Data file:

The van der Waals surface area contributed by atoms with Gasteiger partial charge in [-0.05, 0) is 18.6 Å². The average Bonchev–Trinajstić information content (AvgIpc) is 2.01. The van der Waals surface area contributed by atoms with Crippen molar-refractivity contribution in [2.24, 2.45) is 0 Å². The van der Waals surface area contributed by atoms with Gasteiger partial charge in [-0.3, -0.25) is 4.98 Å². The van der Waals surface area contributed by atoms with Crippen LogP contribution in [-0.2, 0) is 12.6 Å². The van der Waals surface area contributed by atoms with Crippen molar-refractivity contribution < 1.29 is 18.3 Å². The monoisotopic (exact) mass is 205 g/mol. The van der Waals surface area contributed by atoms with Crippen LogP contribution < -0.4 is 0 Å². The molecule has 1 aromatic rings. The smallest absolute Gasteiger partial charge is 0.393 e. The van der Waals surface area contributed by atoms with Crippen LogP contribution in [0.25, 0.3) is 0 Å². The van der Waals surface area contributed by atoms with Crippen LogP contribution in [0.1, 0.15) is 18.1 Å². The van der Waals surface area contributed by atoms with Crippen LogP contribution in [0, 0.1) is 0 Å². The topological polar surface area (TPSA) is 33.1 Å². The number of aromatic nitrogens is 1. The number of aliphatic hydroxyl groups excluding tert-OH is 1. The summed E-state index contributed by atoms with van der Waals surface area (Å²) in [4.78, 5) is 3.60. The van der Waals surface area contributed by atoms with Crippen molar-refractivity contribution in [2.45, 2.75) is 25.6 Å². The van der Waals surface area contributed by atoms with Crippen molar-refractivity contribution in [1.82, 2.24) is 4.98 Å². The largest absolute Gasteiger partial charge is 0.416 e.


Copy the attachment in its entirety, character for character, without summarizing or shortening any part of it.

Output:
The van der Waals surface area contributed by atoms with Gasteiger partial charge in [-0.05, 0) is 18.6 Å². The average Bonchev–Trinajstić information content (AvgIpc) is 2.01. The van der Waals surface area contributed by atoms with Crippen molar-refractivity contribution in [2.24, 2.45) is 0 Å². The van der Waals surface area contributed by atoms with Gasteiger partial charge in [-0.3, -0.25) is 4.98 Å². The van der Waals surface area contributed by atoms with Crippen LogP contribution in [-0.2, 0) is 12.6 Å². The van der Waals surface area contributed by atoms with Crippen molar-refractivity contribution < 1.29 is 18.3 Å². The monoisotopic (exact) mass is 205 g/mol. The van der Waals surface area contributed by atoms with Crippen LogP contribution < -0.4 is 0 Å². The molecule has 1 aromatic rings. The smallest absolute Gasteiger partial charge is 0.393 e. The van der Waals surface area contributed by atoms with Crippen LogP contribution in [0.25, 0.3) is 0 Å². The van der Waals surface area contributed by atoms with Crippen LogP contribution in [0.1, 0.15) is 18.1 Å². The van der Waals surface area contributed by atoms with Crippen LogP contribution in [0, 0.1) is 0 Å². The topological polar surface area (TPSA) is 33.1 Å². The number of aromatic nitrogens is 1. The number of aliphatic hydroxyl groups excluding tert-OH is 1. The summed E-state index contributed by atoms with van der Waals surface area (Å²) in [4.78, 5) is 3.60. The van der Waals surface area contributed by atoms with Crippen molar-refractivity contribution in [2.45, 2.75) is 25.6 Å². The van der Waals surface area contributed by atoms with Crippen molar-refractivity contribution in [1.82, 2.24) is 4.98 Å². The largest absolute Gasteiger partial charge is 0.416 e.